I Really Don't Know

Topics: Philippines, Ferdinand Marcos, Benigno Aquino, Jr. Pages: 2 (604 words) Published: December 21, 2012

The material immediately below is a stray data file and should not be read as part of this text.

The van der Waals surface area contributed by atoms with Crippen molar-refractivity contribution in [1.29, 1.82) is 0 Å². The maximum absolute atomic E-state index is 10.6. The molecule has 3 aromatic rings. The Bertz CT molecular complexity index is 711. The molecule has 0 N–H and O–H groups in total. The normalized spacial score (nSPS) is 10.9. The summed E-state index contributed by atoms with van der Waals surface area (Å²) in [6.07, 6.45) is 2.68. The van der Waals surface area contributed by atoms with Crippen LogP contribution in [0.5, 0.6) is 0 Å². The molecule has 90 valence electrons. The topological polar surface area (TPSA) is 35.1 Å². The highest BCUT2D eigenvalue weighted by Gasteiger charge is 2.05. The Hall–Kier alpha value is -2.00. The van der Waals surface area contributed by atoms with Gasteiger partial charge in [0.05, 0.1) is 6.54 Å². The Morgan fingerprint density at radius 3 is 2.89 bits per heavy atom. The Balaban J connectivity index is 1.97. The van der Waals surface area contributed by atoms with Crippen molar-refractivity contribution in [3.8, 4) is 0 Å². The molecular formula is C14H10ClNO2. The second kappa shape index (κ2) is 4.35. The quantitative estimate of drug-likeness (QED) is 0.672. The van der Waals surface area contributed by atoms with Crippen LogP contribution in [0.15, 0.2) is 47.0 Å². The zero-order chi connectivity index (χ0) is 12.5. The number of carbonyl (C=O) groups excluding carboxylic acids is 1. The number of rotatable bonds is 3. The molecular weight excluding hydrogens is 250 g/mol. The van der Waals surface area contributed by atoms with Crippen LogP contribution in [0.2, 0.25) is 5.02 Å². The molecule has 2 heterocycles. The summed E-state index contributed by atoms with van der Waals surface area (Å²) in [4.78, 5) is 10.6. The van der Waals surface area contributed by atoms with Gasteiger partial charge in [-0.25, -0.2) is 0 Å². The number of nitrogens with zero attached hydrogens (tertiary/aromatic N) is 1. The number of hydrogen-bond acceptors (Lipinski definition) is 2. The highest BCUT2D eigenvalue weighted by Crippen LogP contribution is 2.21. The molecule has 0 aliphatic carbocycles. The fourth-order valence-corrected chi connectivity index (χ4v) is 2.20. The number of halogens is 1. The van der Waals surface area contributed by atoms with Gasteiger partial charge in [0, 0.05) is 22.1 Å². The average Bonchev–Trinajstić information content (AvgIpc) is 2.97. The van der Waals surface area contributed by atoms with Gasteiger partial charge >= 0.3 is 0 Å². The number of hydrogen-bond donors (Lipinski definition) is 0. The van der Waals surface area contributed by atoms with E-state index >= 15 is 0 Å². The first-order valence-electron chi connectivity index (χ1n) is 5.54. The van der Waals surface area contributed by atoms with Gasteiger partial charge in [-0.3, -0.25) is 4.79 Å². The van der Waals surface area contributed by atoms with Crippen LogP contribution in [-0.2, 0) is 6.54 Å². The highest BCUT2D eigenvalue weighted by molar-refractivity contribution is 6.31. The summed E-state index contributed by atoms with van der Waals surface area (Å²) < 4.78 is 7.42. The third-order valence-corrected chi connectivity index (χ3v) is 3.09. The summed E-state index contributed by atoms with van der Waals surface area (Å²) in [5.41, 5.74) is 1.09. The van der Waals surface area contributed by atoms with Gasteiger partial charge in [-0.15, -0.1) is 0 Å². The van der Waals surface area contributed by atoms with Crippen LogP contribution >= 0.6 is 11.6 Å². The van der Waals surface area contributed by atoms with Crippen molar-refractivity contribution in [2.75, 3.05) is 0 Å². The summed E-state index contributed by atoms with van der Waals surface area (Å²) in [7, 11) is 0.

Benigno "Ninoy" Aquino Jr. was, like his life-long rival Ferdinand Marcos, a consummate politician. Born in 1932, he interrupted his college studies to pursue a journalistic career, first in wartime Korea and then in Vietnam, Malaya, and other parts of Southeast Asia. A skilled manager of his own public image, he bolstered his popularity by claiming credit for negotiating the May 1954 surrender of Huk leader Luis Taruc. Aquino became the governor of Tarlac Province in 1963 and a member of the Senate in 1967. His marriage to Corazon Cojuangco, a member of one of the country’s richest and most prominent Chinese mestizo families, was a great help to his political career. If martial law had not been declared in September 1972, Aquino would probably have defeated Marcos or a hand-picked successor in the upcoming presidential election. Instead, he was one of the first to be jailed when martial law was imposed. Aquino's years in jail, physical hardship, the fear of imminent death at the hands of his jailers, and the opportunity to read and meditate, seemed to have transformed the fast-talking political operator into a deeper and more committed leader of the democratic opposition. Although he was found guilty of subversion and sentenced to death by a military court in November 1977, Aquino, still in prison, led the LABAN party in its campaign to win seats in the 1978 legislative election and even debated Marcos's associate, Enrile, on television. The vote was for seats in the legislature called the National Assembly, initiated in 1978, which was, particularly in its first three years essentially a rubber-stamp body designed to pass Marcos's policies into law with the appearance of correct legal form. Allowed to go to the United States for medical treatment in 1980, Benigno Aquino, accompanied by his wife, became a major leader of the opposition in exile. In 1983 Aquino was fully aware of the dangers of returning to the Philippines. Imelda Marcos had pointedly advised...
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